As the beautiful dawn chorus reminds me every day, most birds are most active in the early mornings and late afternoons. Unfortunately at this time of day, the light is usually pretty poor and that is why if you do a lot of your birding in poor light conditions, it is important to get a pair of binoculars that not only gather as much light as possible, but then transmit as much of that light to your eyes as possible.
Other situations where image brightness is vital include if you do most of your birding in forested areas or even jungles in some parts of the world, where most of the light is blocked out by the trees.
Objective lens diameter
To collect as much light as possible you need binoculars with large objective lenses (the big lens at the front end of the binocular), the problems associated with larger objective lenses are that your binoculars will then become progressively bigger and heavier and larger lenses tend to be more expensive to make.
So if you do all or most of your birding from home, the size of binocular may not be that important so you may wish to look at full size binoculars with objective lenses of about 42mm or larger.
If, however, you need to take your binoculars travelling with you, or you want a light small pair for hiking then a smaller objective lens may be more important than the extra brightness that you would get from a larger pair. Compact binoculars tend to have objectives of less than 28mm.
If you want the best of both worlds, an alternative is to get a mid-sized binocular (objectives of around 30 to 36mm) which are small enough for most people to easily carry around, yet offer slightly better light gathering ability than a full compact pair would.
Lenses, prisms & their coatings
No matter what size objective lens you choose, the next step is to get as much of that potential light to your eyes as possible and here is where you find the biggest differences between cheap and more expensive binoculars. The quality of the lenses, the prisms and their coatings really make a big difference not only to the brightness of the image, but the quality of it as well and indeed the cost.
It's important to be able to cut through and understand the marketing jargon to fully understand what quality of lenses, prisms and coatings have been used so you can make more of an informed decision...
Features to look out for:
- BAK-4 Prisms - These are made of superior optical glass that produce clearer images and is what you want in your binoculars.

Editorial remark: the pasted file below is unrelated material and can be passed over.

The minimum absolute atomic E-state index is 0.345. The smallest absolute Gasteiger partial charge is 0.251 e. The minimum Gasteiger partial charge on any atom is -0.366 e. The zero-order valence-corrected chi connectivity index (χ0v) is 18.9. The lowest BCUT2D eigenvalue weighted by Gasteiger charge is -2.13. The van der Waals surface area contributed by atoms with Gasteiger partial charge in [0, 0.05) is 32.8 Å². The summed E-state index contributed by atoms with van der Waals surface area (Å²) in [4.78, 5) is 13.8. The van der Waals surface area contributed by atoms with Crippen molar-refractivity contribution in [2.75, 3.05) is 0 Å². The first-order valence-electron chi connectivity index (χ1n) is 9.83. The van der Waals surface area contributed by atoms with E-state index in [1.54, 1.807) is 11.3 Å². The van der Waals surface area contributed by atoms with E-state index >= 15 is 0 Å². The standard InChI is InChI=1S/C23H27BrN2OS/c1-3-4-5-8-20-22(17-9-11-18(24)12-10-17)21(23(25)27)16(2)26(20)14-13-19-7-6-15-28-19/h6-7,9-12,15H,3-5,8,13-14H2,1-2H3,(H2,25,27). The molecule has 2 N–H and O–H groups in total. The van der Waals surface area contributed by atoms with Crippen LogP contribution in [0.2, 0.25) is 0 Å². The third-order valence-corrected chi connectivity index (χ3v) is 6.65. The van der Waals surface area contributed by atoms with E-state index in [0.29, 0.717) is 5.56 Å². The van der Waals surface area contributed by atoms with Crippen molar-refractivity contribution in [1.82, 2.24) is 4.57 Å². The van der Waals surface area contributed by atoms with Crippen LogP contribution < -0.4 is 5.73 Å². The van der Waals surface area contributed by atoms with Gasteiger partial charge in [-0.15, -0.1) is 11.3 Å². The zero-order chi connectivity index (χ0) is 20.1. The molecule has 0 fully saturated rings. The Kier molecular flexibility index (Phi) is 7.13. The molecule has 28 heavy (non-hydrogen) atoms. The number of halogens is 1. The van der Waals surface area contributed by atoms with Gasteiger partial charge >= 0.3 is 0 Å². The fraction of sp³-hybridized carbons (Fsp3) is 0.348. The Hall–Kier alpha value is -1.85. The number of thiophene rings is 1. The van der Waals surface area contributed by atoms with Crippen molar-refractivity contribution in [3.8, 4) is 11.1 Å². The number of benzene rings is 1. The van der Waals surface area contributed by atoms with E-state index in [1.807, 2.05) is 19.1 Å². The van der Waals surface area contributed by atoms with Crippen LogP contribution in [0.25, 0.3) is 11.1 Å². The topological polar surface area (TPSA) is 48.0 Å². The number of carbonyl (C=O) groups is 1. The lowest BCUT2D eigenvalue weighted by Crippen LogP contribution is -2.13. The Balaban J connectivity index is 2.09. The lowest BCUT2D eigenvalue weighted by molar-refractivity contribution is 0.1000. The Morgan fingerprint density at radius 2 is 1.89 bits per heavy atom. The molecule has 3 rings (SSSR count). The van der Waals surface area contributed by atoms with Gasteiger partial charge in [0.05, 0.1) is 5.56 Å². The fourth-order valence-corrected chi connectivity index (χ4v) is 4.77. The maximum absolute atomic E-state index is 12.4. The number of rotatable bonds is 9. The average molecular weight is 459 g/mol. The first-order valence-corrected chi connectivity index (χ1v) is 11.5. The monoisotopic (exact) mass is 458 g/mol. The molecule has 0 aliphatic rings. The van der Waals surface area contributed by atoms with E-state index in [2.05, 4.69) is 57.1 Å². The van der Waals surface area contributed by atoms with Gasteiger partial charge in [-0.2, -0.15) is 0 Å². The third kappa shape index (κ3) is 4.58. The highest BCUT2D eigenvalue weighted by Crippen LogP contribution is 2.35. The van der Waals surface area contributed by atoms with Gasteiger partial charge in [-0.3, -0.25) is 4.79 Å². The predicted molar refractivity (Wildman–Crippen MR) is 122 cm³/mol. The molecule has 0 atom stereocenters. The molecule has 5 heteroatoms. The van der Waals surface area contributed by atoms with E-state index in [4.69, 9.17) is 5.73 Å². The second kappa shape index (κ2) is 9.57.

- Extra Low Dispersion Glass (ED Glass) - ED glass prevents chromatic aberration because it concentrates and directs the wavelength of light more effectively to your eyes and generally speaking, the better the aberrations are controlled, the cleaner and brighter the image will appear.
- Field Flattener Lenses - These improve edge sharpness and lower the distortion by minimising curvature of the field aberrations that occur when focusing on the center of the field of view causing the edges to go out of focus or the center to go out of focus when focusing on the edges.
- Fully Multi-Coated - This means that all air to glass surfaces have received multiple layers of anti-reflection coatings as opposed to only Multi-Coated or even just coated lenses.
- Phase Correction Coatings - This is a set of coatings on the prism glass that keeps light in correct color phases. Note: these coatings are only needed on roof prism binoculars and they enhance resolution, contrast, and color fidelity.
Features to avoid:
- Ruby Coatings - Some manufacturers filter red to compensate for poorer-quality optics that do not properly converge the color spectrum. By eliminating red from the spectrum, the optics appear to do a better job of minimising color aberrations, but the view through the binoculars often have an unnatural greenish cast. My advice is to stay well clear of binoculars that have "ruby" coatings.
- BK-7 Prisms - These are usually used in lower priced binoculars. Whilst satisfactory, they are inferior to prisms made from BAK-4 glass.
- Coated or Multi-Coated - Means a single layer or multi-layer of anti-reflection coating on some lens elements (usually the first and last elements). Some manufactures will highlight “Multi -Coated” lenses but make sure that they are Fully Multi-Coated to ensure that all lens elements have received anti-reflection coatings.
I'm not saying that you have to get a pair of binoculars with the best ED glass and all the best coatings available, as they can get really expensive. My advice would be to go with the best that you can afford and that means selecting the binoculars with as many positive elements and as few of the negative ones as you can within your price range and hopefully in this way you will find the right birding binocular for your specific needs.
About the author
Jason currently lives in the UK, but was born and grew up in Zimbabwe. He is passionate about wildlife, travel and is a keen bird and wildlife photographer. He is a qualified Field Guide (safari guide) and has worked on safari lodges in South Africa. He owns and runs the Safari Holiday Guide and the Best Binocular Reviews website that has a section on Birdwatching Binoculars - they do their best to keep him behind a desk most of the time, but he is always looking for an excuse to get back into the bush.